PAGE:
12 Things You Might Not Know About Blackadder Goes Forth

BBC
BBC

by James Hunt

Set largely in the trenches of World War I, Blackadder Goes Forth might be the most popular of the four seasons of Blackadder, not least of which is because of a now-legendary emotional final scene which paid tribute to the soldiers who gave their lives during the conflict. But while those final moments are seared into the collective memory of comedy fans worldwide, there's still a lot about them—and the rest of Blackadder Goes Forth (which is currently streaming for American audiences on Hulu)—that you might not know.

1. THE WRITERS AND ACTORS ARGUED. A LOT.

One of the things everyone working on previous series of Blackadder said they enjoyed was the camaraderie of the show, so it may have been a shock to all involved when things started to get tense on Blackadder Goes Forth. The established cast—which featured several comic writer-performers, including Stephen Fry, Hugh Laurie, and Rowan Atkinson—were more prone to question and alter the script, which writers Richard Curtis and Ben Elton felt was unproductive.

Tony Robinson, who played Private Baldrick, later claimed that "the writers felt we were unilaterally altering the script for the worse" and that "by the end, they felt we had run away with it."

2. CAPTAIN DARLING WAS NAMED BY STEPHEN FRY.

Of course, the spirit of collaboration wasn't completely absent from the series. Originally given the rather bland name of "Captain Cartwright," it was Stephen Fry who suggested giving Tim McInnerny's character the surname Darling, taking the name from an old classmate. It was initially resisted for being a one-joke idea, but if you've seen the series you'll know they eventually got a lot of mileage out of it.

3. TIM MCINNERNY AGREED TO RETURN FOR A FOURTH SEASON, BUT ONLY IF HE WAS A NEW CHARACTER.

After Blackadder II, Tim McInnerny found that his popularity as Lord Percy was weighing uneasily on his career as a dramatic actor. After staying largely absent during Blackadder The Third, he returned for Blackadder's Christmas Carol, and Blackadder Goes Forth, on the condition that he be allowed to play a character who was not related to his earlier incarnation.

4. BLACKADDER'S ATTEMPT TO FEIGN MADNESS WAS BASED ON ROWAN ATKINSON'S ACTUAL BEHAVIOR.

In the final episode, Goodbyeee, Blackadder attempts to feign madness by wearing underpants on his head and sticking two pencils up his nose. This plan was based on Rowan Atkinson's habit of sticking pencils up his nose to entertain his castmates during read-throughs and script editing sessions.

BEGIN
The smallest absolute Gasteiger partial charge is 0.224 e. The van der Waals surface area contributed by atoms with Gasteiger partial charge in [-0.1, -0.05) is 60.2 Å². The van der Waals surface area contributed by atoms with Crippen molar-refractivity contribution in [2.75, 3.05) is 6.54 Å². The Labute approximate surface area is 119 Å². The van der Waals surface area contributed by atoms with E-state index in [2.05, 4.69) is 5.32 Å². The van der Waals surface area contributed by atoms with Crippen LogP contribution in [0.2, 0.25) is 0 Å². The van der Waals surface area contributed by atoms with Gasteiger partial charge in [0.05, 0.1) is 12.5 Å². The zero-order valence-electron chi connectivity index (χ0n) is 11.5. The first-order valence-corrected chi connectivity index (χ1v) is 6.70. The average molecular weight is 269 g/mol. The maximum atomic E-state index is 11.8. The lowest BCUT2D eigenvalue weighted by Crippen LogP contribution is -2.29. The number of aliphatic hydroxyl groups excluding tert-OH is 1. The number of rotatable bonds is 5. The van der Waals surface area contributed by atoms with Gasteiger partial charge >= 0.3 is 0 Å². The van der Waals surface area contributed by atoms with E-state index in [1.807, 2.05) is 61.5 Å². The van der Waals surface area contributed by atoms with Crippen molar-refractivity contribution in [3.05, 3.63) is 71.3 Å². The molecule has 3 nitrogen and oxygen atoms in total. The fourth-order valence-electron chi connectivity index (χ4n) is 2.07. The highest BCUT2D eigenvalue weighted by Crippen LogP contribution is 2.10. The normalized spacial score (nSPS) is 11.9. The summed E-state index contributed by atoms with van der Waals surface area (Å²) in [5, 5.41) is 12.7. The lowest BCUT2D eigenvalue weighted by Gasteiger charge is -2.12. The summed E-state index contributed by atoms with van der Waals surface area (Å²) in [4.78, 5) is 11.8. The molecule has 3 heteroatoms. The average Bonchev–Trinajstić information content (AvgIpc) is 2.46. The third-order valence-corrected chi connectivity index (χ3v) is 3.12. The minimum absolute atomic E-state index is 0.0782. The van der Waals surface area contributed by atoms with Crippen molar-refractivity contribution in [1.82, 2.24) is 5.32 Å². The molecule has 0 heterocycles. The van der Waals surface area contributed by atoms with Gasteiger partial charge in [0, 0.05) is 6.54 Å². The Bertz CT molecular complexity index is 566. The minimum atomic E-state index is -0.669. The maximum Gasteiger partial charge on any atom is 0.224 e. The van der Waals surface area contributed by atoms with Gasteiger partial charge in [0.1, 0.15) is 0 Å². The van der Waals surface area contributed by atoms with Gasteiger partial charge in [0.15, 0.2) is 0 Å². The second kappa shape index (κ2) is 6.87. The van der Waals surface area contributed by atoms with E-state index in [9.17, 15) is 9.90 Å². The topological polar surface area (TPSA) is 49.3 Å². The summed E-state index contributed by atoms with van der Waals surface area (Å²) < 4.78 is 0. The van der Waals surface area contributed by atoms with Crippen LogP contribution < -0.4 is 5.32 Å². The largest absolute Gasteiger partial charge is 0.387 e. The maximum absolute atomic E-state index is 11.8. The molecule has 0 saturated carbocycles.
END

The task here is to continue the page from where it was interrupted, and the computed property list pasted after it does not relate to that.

5. A LOT OF GOATS WERE NAMED AFTER PRIVATE BALDRICK.

The popularity of the series within the British Armed Forces meant—according to producer John Lloyd, at least—that at one point, half of all regimental goats had the name Baldrick. "You can see why," Tony Robinson, who played the private, told The Sun in 2017 of the character's popularity, who was knighted in 2013 for public and political service. “He is an every man and most armies, by and large, are comprised of every men who have to act on the whim of a senior person they think is more stupid than they are. A lot of regimental goats are called Baldrick.”

Further evidence of the show's popularity can be seen from records of the first Gulf War, during which many British camps in Iraq were named after characters from the series.

6. DARLING'S NERVOUS TIC WAS REAL ... BUT NOT INTENTIONALLY.

As Captain Darling, Tim McInnerny affected a nervous tic in his eye—but the six-week rehearsal and shooting schedule meant that he performed the gesture so often that it eventually became involuntary. It took a further two months for him to rid himself of it, and for some time he feared it would never disappear.

7. A LAWYER'S NAME HAD TO BE CHANGED TO MEET ADVERTISING RESTRICTIONS.

In the second episode, Corporal Punishment, the brilliant lawyer Blackadder attempts to summon to defend him is named Bob Massingbird—though if you watch the remastered edition you can see that the name has been dubbed over the footage. Originally, the character is referred to as Bob Moxon-Browne, which was the name of one of Rowan Atkinson's friends, who was also a lawyer. It was changed at the last minute when it was decided that, due to Blackadder's personal endorsement, it technically qualified as advertising, which is restricted by the non-commercial BBC.